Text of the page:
United States District Court, E.D. California
LUIS AGUILAR and VEDA RAMOS, individually and on behalf of those similarly situated, Plaintiff,
WAWONA FROZEN FOODS, and DOES 1-50, inclusive, Defendants.
ORDER GRANTING MOTION FOR FINAL APPROVAL OF CLASS
ACTION SETTLEMENT AND MOTION FOR ATTORNEYS' FEES (Doc.
pending before the court are motions for final approval of a
class action settlement and for attorneys' fees, both
filed on April 18, 2017. (Doc. Nos. 81, 83.) The motions are
not formally opposed, though defendant filed a separate
memorandum in support of the former motion on May 2, 2017
which takes issue with certain requests made by plaintiffs.
(Doc. No. 91.) The court held a hearing on May 16, 2017, at
which attorneys Robert Sink and Philip Downey appeared on
behalf of plaintiffs and attorneys Ian Wieland and Howard
Sagaser appeared on behalf of defendant. For the reasons that
follow, the court grants both motions.
court previously granted preliminary approval of a class
action settlement in this matter, as well as approval of an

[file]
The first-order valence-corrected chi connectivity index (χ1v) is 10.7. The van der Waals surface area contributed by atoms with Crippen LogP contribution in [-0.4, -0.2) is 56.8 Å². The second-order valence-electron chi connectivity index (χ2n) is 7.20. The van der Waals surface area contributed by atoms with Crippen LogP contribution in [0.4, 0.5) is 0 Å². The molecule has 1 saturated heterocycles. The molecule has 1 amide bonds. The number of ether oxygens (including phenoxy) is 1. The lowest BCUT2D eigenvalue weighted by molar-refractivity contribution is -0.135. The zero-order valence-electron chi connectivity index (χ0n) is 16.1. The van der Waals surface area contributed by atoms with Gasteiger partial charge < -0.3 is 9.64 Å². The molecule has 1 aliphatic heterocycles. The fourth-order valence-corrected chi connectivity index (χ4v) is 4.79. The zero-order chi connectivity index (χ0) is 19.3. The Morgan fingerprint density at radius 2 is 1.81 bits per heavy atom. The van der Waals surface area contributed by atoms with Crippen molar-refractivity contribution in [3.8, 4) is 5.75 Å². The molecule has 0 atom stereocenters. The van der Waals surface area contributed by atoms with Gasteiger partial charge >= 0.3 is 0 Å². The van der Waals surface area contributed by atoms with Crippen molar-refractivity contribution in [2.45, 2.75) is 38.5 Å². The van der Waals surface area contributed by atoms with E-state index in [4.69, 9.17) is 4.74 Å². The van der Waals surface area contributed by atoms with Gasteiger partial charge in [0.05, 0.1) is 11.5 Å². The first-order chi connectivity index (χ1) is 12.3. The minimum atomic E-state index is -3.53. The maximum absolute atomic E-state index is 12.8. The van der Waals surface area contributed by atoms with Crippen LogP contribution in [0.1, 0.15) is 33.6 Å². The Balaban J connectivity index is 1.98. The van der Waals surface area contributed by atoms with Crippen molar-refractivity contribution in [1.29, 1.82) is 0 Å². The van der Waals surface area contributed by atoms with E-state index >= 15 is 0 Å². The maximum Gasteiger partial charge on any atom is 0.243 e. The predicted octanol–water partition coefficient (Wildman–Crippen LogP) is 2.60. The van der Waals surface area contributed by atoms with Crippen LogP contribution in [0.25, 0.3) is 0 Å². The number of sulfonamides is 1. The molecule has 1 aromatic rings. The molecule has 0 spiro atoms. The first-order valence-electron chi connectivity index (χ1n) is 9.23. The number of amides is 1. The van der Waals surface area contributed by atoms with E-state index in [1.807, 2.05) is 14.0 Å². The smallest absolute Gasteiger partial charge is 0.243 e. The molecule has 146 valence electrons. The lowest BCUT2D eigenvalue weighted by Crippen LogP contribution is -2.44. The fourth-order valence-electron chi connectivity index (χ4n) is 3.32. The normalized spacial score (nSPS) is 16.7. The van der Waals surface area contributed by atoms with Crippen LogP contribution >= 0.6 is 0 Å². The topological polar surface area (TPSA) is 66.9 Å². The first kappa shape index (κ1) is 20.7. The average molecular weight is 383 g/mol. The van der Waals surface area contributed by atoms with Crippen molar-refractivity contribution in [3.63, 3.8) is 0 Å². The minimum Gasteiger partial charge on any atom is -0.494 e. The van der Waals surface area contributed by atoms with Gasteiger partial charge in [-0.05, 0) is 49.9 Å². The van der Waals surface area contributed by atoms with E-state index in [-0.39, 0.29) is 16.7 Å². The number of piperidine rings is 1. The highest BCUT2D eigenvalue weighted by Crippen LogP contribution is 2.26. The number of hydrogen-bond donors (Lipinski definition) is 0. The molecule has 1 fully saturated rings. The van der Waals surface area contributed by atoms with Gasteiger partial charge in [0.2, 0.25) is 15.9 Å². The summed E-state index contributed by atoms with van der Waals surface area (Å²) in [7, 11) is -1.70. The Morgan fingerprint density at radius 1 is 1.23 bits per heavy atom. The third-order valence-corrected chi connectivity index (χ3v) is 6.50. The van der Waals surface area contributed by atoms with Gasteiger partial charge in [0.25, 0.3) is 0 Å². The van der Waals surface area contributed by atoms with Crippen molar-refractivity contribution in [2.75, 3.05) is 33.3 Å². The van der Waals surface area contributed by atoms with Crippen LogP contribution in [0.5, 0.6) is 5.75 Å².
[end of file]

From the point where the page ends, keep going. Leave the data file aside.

accompanying “opt-in” settlement pursuant to the
Fair Labor Standards Act (“FLSA”), on January 11,
2017. (Doc. No. 78.) Pertinent factual details as well as
plaintiffs' allegations may be found in that order. Since
preliminary approval was granted, notice of the settlement
was mailed to 5, 628 current and former employees of defendant.
(Doc. No. 86 at ¶ 10.) Of those notices, 272 were
ultimately determined to be undeliverable, despite the class
administrator's attempts to trace all class members.
(Id. at ¶ 11.) No objections to the settlement
were filed, and no class members opted out of the settlement.
(Id. at ¶¶ 14, 15.) In addition, the
settlement administrator received 1, 642 opt-in forms
concerning the FLSA portion of the settlement. (Id.
at ¶ 13.) Of these, 1, 485 were considered complete and
timely by the settlement administrator and 157 opt-in forms
were either incomplete or untimely. (Id.) Plaintiffs
note that the parties “agree to accept the late Opt-In
forms . . . provided the Court is willing to accept
them.” (Doc. No. 81-1 at 23, n.8.) The court accepts
all 1, 642 individuals who filed opt-in forms as part of the
FLSA portion of this settlement.
CERTIFICATION OF CLASS ACTION
court conducted an examination of the class action factors
during its preliminary approval of the settlement, and found
certification warranted. (See Doc. No. 78 at 12-17.)
Since no additional issues concerning whether certification
is warranted have been raised, the court does not repeat its
prior analysis here, but instead reaffirms it and finds final
certification appropriate. The following classes are
California Law Class:
All non-exempt hourly workers who were employed or are
currently employed by Wawona Frozen Foods at its California
facilities at any time from January 20, 2011 through
September 11, 2016.
FLSA Overtime Class:
All non-exempt hourly workers who were employed or